—W
AYNE
P
EDERSON
P
RESIDENT
, R
EACH
B
EYOND

“I couldn’t put this book down. Dr. Joseph’s passion and willingness to go wherever God directed him, even when it was away from his family and into a war zone in Afghanistan, show the heart of a humanitarian.
Kidnapped by the Taliban
is also a tribute to the sacrifice and courage that the men and women of the U.S. military serving in Afghanistan show every day.”

—C
HRISTOPHER
B
RAMAN
S
ERGEANT
F
IRST
C
LASS
, U.S. A
RMY
R
ANGERS
(
RETIRED
),
AND RECIPIENT OF THE
P
URPLE
H
EART AND
S
OLDIER

S
M
EDAL

 

 

 

© 2014 Dilip Joseph, M.D.

All rights reserved. No portion of this book may be reproduced, stored in a retrieval system, or transmitted in any form or by any means—electronic, mechanical, photocopy, recording, scanning, or other—except for brief quotations in critical reviews or articles, without the prior written permission of the publisher.

Published in Nashville, Tennessee, by W Publishing Group, an imprint of Thomas Nelson.

Author is represented by the literary agency of Alive Communications, Inc., 7680 Goddard Street, Suite 200, Colorado Springs, CO 80920, www.alivecommunications.com.

Thomas Nelson titles may be purchased in bulk for educational, business, fund-raising, or sales promotional use. For information, please e-mail [email protected].

The events described in this book are true. Some names and a few locations have been changed to maintain military security, protect identities, and increase safety for the people involved.

All photographs courtesy of Dilip Joseph, Morning Star Development, and James Lund.

Unless otherwise noted, Scripture quotations are taken from the Holy Bible, New International Version
®
, NIV
®
. © 1973, 1978, 1984 by Biblica, Inc.™ Used by permission of Zondervan. All rights reserved worldwide.

ISBN 978-0-7180-3156-5 (IE)

ISBN 978-0-7180-1130-7 (eBook)

Library of Congress Control Number: 2014942499

ISBN 978-0-7180-1128-4

14 15 16 17 18 RRD 6 5 4 3 2 1

 

 

 

 

To my mother, Rosamma “Jolly” Joseph
When you were alive, you were my anchor. Even in death, your memory propels me to serve God and others to the best of my ability. Thank you for the amazing example of your selfless sacrifice of time, energy, and resources to not only our family but also many around the world. My hope is that people who knew you well will be reminded of you in these pages.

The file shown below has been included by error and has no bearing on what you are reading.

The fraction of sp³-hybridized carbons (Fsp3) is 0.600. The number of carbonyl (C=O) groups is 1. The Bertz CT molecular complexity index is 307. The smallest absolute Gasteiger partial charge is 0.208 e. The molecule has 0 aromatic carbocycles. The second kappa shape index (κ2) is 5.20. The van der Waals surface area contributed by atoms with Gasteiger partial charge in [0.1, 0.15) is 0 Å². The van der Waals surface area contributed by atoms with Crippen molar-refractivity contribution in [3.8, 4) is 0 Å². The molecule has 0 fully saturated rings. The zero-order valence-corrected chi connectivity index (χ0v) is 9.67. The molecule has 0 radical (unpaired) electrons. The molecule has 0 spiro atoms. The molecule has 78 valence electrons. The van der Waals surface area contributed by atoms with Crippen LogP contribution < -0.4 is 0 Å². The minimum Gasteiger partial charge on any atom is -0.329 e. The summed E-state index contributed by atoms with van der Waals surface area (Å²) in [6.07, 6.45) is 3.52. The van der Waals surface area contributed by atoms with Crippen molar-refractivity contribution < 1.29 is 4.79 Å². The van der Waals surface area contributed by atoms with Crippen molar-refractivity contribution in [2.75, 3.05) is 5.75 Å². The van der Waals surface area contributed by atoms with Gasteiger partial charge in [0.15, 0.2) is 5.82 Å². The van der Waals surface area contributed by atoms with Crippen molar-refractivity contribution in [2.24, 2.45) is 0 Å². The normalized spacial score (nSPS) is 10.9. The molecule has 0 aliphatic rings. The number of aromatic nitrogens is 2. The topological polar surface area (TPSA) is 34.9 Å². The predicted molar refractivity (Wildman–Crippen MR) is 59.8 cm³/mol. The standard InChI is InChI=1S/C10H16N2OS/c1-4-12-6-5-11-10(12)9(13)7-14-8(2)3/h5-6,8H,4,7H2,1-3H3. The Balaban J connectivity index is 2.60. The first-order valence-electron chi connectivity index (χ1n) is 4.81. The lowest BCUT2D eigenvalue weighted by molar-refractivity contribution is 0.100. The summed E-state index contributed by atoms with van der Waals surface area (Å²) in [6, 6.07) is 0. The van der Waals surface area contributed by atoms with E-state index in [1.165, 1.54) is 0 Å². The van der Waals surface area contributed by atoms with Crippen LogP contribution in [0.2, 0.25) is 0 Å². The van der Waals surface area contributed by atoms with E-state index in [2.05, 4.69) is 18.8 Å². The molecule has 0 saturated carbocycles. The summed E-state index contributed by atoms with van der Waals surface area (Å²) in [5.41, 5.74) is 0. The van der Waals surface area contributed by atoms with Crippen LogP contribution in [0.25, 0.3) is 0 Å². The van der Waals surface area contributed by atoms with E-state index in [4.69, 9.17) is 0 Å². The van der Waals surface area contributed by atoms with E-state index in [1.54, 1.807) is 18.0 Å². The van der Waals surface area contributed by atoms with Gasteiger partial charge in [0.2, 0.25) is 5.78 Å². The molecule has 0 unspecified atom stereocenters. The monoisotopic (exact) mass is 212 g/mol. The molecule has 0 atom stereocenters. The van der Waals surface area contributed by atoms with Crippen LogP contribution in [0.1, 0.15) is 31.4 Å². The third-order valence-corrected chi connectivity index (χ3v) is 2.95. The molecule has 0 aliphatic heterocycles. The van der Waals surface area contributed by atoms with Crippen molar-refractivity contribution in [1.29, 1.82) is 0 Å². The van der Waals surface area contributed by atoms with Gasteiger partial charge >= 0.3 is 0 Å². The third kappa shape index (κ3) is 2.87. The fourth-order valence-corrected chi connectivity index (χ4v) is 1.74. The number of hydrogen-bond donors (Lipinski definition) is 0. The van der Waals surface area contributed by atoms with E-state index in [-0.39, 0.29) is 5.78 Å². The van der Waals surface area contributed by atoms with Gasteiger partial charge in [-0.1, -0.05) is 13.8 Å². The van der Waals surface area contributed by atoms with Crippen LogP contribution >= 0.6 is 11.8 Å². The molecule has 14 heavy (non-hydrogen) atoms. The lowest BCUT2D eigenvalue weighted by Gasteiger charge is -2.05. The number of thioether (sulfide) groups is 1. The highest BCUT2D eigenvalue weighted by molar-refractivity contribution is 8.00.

CONTENTS

Prologue: Kidnapped

1. Finding My Way
2. Afghanistan
3. Anguish and Peace
4. Taliban Hospitality
5. Bad News
6. “We’re Going to Kill You”
7. Whatever This Is
8. Demands
9. The Conversation
10. Connections
11. A Precarious Peace
12. Shifting Demands
13. “Papa’s in Trouble”
14. On the Run
15. The Taliban Dry My Tears
16. The Last Night
17. Rescue
18. Reborn
19. Home

Epilogue: Heartache and Joy

Acknowledgments

Notes

Glossary

Recommended Resources

About the Authors

Photos

PROLOGUE

KIDNAPPED

10:00
A.M
., W
EDNESDAY
, D
ECEMBER
5, 2012

P
UL-I-ASSIM
, A
FGHANISTAN

“ARE YOU GETTING ENOUGH PROTEIN IN YOUR DIET? ARE YOU getting enough carbohydrates?”

The questions in Pashto come from Miriam, a local midwife and employee of the same nonprofit I work for. She’s addressing twenty moms and kids jammed into a fifteen-by-twenty-foot office. About half of the visitors sit in metal folding chairs while the others stand. Miriam points with a stick to a board beside her. Tacked to the board are plastic baggies filled with nuts, beans, and rice.

Two and a half weeks ago, I was at home with my wife and four children in Colorado Springs, Colorado. Now I am at a medical clinic in Pul-i-assim, a village in eastern Afghanistan. I am the medical director for Morning Star, a non-governmental organization (NGO) committed to helping this nation’s people rebuild their country and their lives. This is my tenth visit to Afghanistan. I’m here to deliver a dose of medical training and hope to people who desperately need both.